Tag Archives: medical history

A brilliant look at the disease most of us fear above all

1A review of The Emperor of All Maladies: A History of Cancer, by Siddhartha Mukherjee

@@@@@ (5 out of 5)

If you’re wondering why the incidence of cancer seems to rise continuously despite all the advances in cancer research and treatment, look no further than the aging of the American population. Cancer, primarily a disease that comes with aging, becomes well nigh inevitable once we get really old.

Now, “really old” is, of course, a concept that has steadily crept up the age scale as the decades have rolled by. The disease was identified as long as 2,500 years ago by the brilliant Egyptian physician, Imhotep, a renaissance man who lived two millennia before the Renaissance, but in that era, when average life expectancy was somewhere in the neighborhood of 40, cancer was a rarity. By the mid-1930s, when Social Security was introduced and Medicare was only a glimmer in the eye of Roosevelt’s social reformers, the average age Americans could expect to see was about 65. Cancer had become more common, but was only the #2 cause of death from illness in our country. Now, as our life expectancy hovers in the neighborhood of 80, cancer has become our #1 killer. So, Dr. Mukherjee’s “history of cancer” is now doubly welcome — and a brilliant accomplishment it is!

Are you wondering why cancer occurs more frequently with age? Mukherjee’s lucid prose, and his masterful command of the field of oncology, make it a snap to understand. Cancer is a genetic disease, and every gene among the 25,000 or so in the human genome is vulnerable to mutation in the course of time. (Mutation is the bread and butter of evolution, enabling homo sapiens and every other species on our planet to adapt to changing conditions.) As the years go by, it’s no wonder that some genes involved in the processes of growth and renewal in the human organism experience mutations — some of which trigger a process leading to uncontrolled cellular growth. We call that condition “cancer.”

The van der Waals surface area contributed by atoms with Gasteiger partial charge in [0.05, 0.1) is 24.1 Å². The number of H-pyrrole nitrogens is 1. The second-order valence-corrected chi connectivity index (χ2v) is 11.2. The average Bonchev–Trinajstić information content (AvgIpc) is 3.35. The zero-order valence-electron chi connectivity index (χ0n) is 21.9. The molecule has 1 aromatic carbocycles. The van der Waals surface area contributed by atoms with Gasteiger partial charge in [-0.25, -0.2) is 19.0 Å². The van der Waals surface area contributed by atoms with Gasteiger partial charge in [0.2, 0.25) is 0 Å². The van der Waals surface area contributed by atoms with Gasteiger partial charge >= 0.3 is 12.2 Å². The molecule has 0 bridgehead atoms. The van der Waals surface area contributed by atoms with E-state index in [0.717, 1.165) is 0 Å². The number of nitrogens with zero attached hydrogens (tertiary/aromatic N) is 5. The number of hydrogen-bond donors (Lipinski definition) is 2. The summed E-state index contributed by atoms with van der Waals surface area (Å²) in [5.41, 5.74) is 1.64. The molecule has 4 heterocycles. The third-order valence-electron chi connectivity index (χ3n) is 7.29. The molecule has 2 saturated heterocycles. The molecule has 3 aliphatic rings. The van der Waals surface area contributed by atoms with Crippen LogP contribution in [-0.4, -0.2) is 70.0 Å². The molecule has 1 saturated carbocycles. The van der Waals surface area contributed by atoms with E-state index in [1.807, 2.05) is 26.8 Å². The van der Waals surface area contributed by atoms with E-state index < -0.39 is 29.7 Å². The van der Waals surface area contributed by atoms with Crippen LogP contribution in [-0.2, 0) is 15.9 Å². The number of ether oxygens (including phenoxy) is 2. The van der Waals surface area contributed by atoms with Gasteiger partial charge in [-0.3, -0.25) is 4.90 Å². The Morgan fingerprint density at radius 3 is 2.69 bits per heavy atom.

But perhaps you’re devoted to the proposition that environmental factors are the “cause” (or at least a cause) of cancer, especially some of those tens of thousands of chemicals that pollute our air, our streams and oceans, and our land. Maybe. We know far too little about the potential for harm in the products of the chemical and plastics industries. And certainly it’s self-evident that alien chemicals introduced into our bodies could possibly play roles in certain types of cancer. Many do in laboratory animals. And, after all, the hormones and proteins that govern the conduct of our biological lives are themselves chemicals. However, if I understand Dr. Mukherjee correctly, those exogenous chemicals could lead to cancer only by interfering in the patterns of growth and mutation that are the controlling factors in the cellular health of our bodies.

For generations now, the consensus has been that cancer is not a single disease but a broad description of a wide range of illnesses. On its face, pancreatic cancer has little to do with testicular cancer or breast cancer, for example — meaning, of course, that a “cure for cancer” is not in the cards. But Dr. Mukherjee leaves the reader with a broad hint that there may, in fact, be common elements that tomorrow’s cancer researchers can suss out — and find that mythical cure after all. To my mind, this is an extraordinarily hopeful perspective.